d Liberality he looked upon as a virtue truly royal, nor did he think there was any thing great or valuable in riches, but the pleasure of distributing them to others. “I have prodigious riches," says he to his courtiers," I own, and I am glad the world knows it; but you may assure yourselves, they are as much yours as mine: for to what end "should I heap up wealth? for my own use, and to consume "it myself? that would be impossible, if I desired it. No: "the chief end I aim at is to have it in my power to reward "those who serve the public faithfully, and to succour and "relieve those that will accquaint me with their wants and "necessities."

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fCræsus one day represented to him, that by continual largesses he would at last make himself poor, whereas he might have amassed infinite treasures, and have been the richest prince in the world. "And to what sum,” replied Cyrus," do you think those treasures might have amount“ed?" Crœsus named a certain sum, which was immensely great. Cyrus thereupon ordered a short note to be written to the lords of his court, in which it was signified to them, that he had occasion for money. Immediately a much larger sum was brought to him than Croesus had mentioned. "Look here," says Cyrus to him, " here are my treasures; "the chests I keep my riches in are the hearts and affection of my subjects."

But as much as he esteemed liberality, he laid a still greater stress upon kindness and condescension, affability and humanity, which are qualities still more engaging, and more apt to acquire the affection of a people, which is properly to reign. For a prince to be more generous than others in giving, when he is infinitely more rich than they, has nothing in it so surprising or extraordinary, as to descend in a manner from the throne, and to put himself upon a level with his subjects.

a P. 204.

d Cyrop. l. viii, p. 209,

b P 205,

e P. 225.

€ P. 204. JP.210.

"But what Cyrus preferred to all other things was the worship of the gods, and a respect for religion. Upon this therefore he thought himself obliged to bestow his first and principal care, as soon as he became more at leisure, and more master of his time, by the conquest of Babylon. He began by establishing a number of Magi, to sing daily a morning service of praise to the honour of the gods, and to offer sacrifices, which was always practised amongst them in succeeding ages.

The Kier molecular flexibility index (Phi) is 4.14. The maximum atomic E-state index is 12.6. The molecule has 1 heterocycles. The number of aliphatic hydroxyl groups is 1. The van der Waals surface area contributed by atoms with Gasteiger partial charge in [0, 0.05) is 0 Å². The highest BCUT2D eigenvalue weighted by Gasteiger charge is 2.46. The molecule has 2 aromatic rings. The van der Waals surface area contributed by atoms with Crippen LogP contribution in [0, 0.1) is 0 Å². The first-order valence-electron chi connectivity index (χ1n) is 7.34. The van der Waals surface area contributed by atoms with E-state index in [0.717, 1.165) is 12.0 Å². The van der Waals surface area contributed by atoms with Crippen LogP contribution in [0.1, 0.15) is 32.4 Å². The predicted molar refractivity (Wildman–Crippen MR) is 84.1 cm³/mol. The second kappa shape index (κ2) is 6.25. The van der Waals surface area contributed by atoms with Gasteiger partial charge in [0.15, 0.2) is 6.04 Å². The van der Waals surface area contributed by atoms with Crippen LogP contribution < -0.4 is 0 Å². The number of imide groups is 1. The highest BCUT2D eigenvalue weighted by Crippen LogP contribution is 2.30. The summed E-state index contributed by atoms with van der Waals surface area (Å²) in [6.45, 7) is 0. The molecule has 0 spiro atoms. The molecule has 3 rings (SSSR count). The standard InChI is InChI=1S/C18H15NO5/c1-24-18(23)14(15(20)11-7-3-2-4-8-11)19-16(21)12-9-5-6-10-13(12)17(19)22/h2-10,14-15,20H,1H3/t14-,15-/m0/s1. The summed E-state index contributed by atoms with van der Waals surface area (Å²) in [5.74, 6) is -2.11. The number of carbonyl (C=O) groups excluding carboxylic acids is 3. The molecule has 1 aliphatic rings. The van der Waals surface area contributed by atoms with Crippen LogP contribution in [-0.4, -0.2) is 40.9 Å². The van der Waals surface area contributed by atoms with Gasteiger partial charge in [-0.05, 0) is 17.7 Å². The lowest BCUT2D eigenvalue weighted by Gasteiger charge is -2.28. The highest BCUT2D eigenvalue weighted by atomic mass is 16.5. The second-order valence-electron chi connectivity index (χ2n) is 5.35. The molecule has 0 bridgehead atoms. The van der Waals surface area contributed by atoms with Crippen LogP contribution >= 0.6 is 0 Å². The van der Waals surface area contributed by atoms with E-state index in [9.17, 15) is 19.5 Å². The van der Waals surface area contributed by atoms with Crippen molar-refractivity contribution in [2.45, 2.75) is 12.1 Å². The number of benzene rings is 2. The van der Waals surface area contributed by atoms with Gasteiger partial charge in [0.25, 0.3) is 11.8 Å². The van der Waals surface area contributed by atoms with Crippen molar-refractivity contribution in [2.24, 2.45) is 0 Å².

The prince's disposition quickly became, as is usual, the prevailing disposition among his people; and his example became the rule of their conduct. The Persians, who saw that Cyrus's reign had been but one continued chain and series of prosperity and success, believed, that, by serving the gods as he did, they should be blessed with the like happiness and prosperity: besides they were sensible, it was the surest way to please their prince, and to make their court to him successfully. Cyrus, on the other hand, was extremely glad to find them have such sentiments of religion, being convinced, that whosoever sincerely fears and worships God, will at the same time be faithful to his king, and preserve an inviolable attachment to his person, and to the welfare of the state. All this is excellent, but is only true and real in the true religion.

Cyrus being resolved to settle his chief residence at Babylon, a powerful city, which could not be very well affected to him, thought it necessary to be more cautious, than he had been hitherto, in regard to the safety of his person. The most dangerous hours for princes within their palaces, and the most likely for treasonable attempts upon their lives, are those of bathing, eating, and sleeping. He determined therefore to suffer nobody to be near him at those times, but such persons on whose fidelity he could absolutely rely and on this account he thought eunuchs preferable to all others; because, as they had neither wives, children, nor families, and besides were generally despised on account of the meanness of their birth, and the ignominy of their condition, they were engaged by all sorts of reasons to an entire attachment to their master, on whose life their whole fortune depended, and on whose account alone it was that they were of any consideration. Cyrus therefore filled all the offices of his household with eunuchs; and as this had been the practice before his time, from thenceforth it became the general custom of all the eastern countries.

It is well known, that in after-times this usage prevailed also amongst the Roman emperors, with whom the eunuchs

a Cyrop. 1. viii. p. 204.

b Id. 1. vii. p. 196.